LD: Well that was the whole premise [the founders] built it on. Kind of like the minute someone called it a certain type of party, they’d show up the next week like “Whoa, what the fuck is going on?”
G: Exactly. Which that brings me to my next project… I haven’t talked about it really. Yet. I’ve been working on this project… this album… for two fucking years. I mean, full-time worked on this thing. I did it with this avant-garde, electronic-ish jazz band from New York called Archie Pelago. We wrote all this material together about two years ago, in San Francisco. They came from New York and I borrowed this studio and we just wrote and wrote. I took those 15 sessions and composed this album out of all that. And that’s getting released in April, and again it’s this weird hybrid of styles and vibes. Non-genre music.
LD: How’d you link up with these guys in the first place?
G: Distal. He hooked us up. I think there was a bit of mutual admiration happening and then I heard this remix that they did of a Distal track. It was so fuckin weird, and so cool. And it blossomed from that. We got in the studio in New York, and in the first 20 minutes we literally wrote two songs. And we were just like, “Whoa. There’s a lot here.”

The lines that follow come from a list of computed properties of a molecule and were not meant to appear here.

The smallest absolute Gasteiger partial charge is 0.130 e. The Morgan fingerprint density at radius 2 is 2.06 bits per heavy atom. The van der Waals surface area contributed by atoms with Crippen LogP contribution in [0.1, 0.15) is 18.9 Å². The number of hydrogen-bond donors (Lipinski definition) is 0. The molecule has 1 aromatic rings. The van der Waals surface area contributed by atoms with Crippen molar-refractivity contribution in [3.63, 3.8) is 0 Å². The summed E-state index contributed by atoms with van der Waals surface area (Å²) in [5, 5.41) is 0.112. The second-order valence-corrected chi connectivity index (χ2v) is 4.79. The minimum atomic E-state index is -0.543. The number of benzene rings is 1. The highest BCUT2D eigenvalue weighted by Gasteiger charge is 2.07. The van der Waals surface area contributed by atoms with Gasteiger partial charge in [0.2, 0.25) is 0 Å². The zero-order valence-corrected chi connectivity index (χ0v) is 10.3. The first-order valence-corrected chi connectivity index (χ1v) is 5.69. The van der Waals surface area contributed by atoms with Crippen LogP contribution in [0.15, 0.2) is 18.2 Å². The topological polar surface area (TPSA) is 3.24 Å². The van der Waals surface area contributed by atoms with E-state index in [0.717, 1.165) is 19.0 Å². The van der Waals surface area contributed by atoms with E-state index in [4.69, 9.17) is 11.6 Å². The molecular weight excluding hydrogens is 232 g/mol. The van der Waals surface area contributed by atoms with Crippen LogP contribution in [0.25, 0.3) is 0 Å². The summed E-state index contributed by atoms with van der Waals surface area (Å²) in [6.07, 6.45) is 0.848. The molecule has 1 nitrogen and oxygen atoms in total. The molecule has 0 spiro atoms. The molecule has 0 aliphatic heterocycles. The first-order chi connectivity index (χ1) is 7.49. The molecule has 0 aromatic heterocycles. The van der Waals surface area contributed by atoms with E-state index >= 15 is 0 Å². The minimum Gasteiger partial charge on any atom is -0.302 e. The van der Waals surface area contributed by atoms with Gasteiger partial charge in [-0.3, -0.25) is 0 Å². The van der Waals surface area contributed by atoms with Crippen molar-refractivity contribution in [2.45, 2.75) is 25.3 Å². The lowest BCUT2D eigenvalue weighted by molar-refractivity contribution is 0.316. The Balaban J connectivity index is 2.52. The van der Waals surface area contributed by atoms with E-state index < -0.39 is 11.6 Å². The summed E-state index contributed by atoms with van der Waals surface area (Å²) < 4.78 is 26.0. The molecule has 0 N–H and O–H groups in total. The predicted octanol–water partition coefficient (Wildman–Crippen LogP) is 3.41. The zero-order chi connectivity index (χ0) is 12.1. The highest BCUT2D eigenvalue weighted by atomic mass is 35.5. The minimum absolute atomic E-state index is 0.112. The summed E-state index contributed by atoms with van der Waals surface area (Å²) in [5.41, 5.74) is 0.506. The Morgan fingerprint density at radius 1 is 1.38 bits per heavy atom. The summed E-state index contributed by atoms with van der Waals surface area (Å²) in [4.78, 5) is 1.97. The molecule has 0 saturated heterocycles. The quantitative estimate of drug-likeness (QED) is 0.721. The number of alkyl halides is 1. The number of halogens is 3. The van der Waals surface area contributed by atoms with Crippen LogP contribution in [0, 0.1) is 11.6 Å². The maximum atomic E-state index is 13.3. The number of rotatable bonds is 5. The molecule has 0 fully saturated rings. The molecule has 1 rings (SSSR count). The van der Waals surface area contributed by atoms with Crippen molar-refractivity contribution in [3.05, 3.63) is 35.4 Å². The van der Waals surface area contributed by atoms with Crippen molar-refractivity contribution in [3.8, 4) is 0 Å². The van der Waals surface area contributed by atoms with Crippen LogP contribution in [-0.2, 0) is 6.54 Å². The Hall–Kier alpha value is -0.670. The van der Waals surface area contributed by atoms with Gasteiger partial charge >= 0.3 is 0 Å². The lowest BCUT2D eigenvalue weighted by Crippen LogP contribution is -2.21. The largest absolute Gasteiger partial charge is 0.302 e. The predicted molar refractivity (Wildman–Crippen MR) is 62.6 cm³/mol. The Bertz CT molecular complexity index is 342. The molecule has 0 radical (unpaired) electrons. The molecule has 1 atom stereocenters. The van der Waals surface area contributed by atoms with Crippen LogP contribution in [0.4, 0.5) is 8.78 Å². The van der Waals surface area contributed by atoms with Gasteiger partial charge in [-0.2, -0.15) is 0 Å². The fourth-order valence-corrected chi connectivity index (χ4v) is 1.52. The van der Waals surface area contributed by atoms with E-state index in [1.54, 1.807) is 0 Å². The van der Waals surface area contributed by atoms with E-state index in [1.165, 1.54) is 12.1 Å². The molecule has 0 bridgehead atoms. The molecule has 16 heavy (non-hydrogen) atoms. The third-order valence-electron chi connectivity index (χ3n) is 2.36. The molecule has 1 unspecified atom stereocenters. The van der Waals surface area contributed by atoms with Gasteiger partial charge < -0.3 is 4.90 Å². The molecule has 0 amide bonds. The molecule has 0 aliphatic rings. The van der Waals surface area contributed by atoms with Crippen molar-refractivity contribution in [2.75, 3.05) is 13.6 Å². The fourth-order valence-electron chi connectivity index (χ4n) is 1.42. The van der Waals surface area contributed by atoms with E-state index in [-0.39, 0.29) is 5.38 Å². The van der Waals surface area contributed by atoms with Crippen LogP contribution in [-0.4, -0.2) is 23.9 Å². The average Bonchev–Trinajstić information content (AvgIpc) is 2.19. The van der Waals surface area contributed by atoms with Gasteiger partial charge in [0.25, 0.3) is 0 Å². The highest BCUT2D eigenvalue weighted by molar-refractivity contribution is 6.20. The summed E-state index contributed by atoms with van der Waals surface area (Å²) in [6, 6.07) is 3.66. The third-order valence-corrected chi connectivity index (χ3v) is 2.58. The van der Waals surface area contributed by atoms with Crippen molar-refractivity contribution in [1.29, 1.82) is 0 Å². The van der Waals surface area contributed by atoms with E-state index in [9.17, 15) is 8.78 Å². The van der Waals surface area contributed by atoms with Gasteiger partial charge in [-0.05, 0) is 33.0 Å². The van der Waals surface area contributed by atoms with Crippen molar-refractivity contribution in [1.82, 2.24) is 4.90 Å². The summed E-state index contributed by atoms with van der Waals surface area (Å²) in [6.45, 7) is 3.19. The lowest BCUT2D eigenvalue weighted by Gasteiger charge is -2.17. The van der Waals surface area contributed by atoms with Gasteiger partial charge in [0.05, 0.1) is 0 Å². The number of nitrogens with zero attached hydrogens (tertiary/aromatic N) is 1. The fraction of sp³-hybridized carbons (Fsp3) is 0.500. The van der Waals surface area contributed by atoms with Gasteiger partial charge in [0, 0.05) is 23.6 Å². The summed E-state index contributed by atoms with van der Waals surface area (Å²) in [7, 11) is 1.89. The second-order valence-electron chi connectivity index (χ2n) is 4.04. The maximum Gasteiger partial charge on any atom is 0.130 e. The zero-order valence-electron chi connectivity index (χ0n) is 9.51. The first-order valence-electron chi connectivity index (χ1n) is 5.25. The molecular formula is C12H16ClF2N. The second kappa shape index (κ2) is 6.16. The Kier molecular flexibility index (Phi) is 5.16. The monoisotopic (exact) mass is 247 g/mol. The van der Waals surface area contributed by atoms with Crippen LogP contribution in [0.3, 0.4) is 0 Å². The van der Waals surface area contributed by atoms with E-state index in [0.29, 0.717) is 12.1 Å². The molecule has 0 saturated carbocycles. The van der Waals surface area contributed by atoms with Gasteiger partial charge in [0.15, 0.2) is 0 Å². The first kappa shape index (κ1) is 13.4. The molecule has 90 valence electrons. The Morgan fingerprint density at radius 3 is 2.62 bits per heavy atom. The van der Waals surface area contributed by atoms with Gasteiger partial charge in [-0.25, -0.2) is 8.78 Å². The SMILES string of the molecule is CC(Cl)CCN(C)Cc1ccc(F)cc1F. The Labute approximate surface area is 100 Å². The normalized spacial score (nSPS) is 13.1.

LD: So that’s a full album? Coming out in April?
G: Yup, full album. I did all the artwork and everything for it. I got this amazing painter from Australia to do this beautiful painting for the cover. It’s a very home-listening album. A lot of dense music connotation happening in a lot of it, but it’s very much a melody based, hang out type album.
LD: Well that’s what I like to listen to, haha. There’s definitely a lot of stuff I enjoy hearing from a club or live perspective, I mean that’s what I work in. But there’s just as much stuff that I just want to vibe out to at home or on a walk. And I’m definitely becoming more appreciative of that split between the two.
G: I mean, we all live these very dynamic lives, and I think that there’s a time and a place for everything. The music that has the biggest impact on me and my life is not club music. And I think that informs some of the decisions I make as a producer when I am making club music. But I recognize the difference.
LD: When I first got into ‘dance’ music, I was under the impression that if it doesn’t sound awesome hearing it at a festival or a club, then I don’t really care. I didn’t understand it. It was just so new to anything I had liked or cared about before, that I cornered it into that club pocket. It took me a long time to ‘get’ the non-club side of dance music.
G: I am exactly the opposite. I would go to the clubs and get excited by club music that reminded me of non-club music.
LD: Yeah, I came from the hardcore / ‘scene kid’ scene, so I came from a mindset that if you didn’t want to lose your shit at shows and leave the venue sweaty and possibly bleeding then it wasn’t right.